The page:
Well, you know I’m a local church guy and I’m sold out for the local church! I wholeheartedly believe that it is the primary vehicle for the Kingdom of God coming to earth and that it is how communities are changed. Ephesians chapter three talks about the manifold wisdom to be revealed through the local church, and for me, when there’s a group of us doing all we can to be like Jesus we can have a much greater impact.
I think the key to SeeKenya is that it was birthed from a local church partnering with other local churches on the ground. In this way, we have the ongoing community allowing for follow up care and support; they are essentially the frontline response making SeeKenya a success. I’m passionate about seeing viable, Bible-believing churches bring change to the towns and cities they’re planted in. To that end, we’re not trying to reinvent the wheel here: we may only run a clinic there for a couple of weeks but it’s the continuous presence of our partners at Kambakia Christian Centre that really makes a difference. That’s the beauty of the local church and it represents what global mission is all about.
We want to be serving Kenyans in every way we can through a genuine partnership and not just in eye care. Our teams are organised with both Kenyan and UK volunteers working together and our goal is that most of the responsibilities are fulfilled by Kenyans which we resource with training and finances.
We’re still learning and we’re still growing with each year that passes. I think it’s so important that we adopt the mindset of putting ourselves in another’s shoes in humility, recognising we don’t have all the answers, but we can learn from listening to others’ stories – storytelling is powerful. We know we’re in this for the long haul, so we want to be consistently adapting to what works best while keeping the vision of affordable, accessible eyecare as the primary goal.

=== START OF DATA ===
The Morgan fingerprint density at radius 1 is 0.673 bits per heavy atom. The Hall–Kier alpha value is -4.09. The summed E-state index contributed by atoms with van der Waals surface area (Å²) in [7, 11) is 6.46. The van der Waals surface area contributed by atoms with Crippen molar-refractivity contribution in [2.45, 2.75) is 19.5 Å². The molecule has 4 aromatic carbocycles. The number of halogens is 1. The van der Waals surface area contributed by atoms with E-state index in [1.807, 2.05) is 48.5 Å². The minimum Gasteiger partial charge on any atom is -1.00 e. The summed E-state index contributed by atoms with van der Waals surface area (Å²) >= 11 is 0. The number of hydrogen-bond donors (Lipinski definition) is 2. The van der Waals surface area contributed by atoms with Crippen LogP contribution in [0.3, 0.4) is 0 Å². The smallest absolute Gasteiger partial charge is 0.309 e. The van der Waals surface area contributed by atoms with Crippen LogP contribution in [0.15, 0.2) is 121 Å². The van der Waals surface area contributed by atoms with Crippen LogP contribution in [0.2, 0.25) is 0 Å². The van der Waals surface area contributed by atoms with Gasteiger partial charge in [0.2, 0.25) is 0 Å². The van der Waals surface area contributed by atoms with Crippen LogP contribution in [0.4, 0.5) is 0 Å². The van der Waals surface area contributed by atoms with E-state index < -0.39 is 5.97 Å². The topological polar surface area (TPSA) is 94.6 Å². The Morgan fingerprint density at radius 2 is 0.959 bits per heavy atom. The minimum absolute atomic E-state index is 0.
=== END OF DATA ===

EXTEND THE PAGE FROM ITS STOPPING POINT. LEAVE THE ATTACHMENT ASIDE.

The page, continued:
When I look back on the years, it’s incredible to witness the journey that SeeKenya has been on. We started just handing out glasses from a suitcase – now we’re building a permanent clinic to service thousands. It’s been a remarkable decade.
For sure. Just to wrap up, I’m keen to hear about your experiences running marathons for SeeKenya! Can you share some of that with us?
My thought process for running marathons for SeeKenya is pretty much, well why wouldn’t I? It’s a great way to raise the profile of SeeKenya as a charity as well as raising money through JustGiving pages. Not everyone will go to Kenya, but we know and realise that many people both inside and outside of our church are passionate about it, and we all have a part to play. At the end of the day, we are a charity that exists on donations, and none of the work we do is possible without the generosity of people that have caught something of what we’re trying to achieve. Running a marathon might not be for everyone, but every donation be it £2 or £2,000 makes a difference. Just £10 will buy essential eyedrops for someone and some lifechanging procedures can be carried out with £50, so we should never minimise what each of us could do.
Written by Lizzi Joyner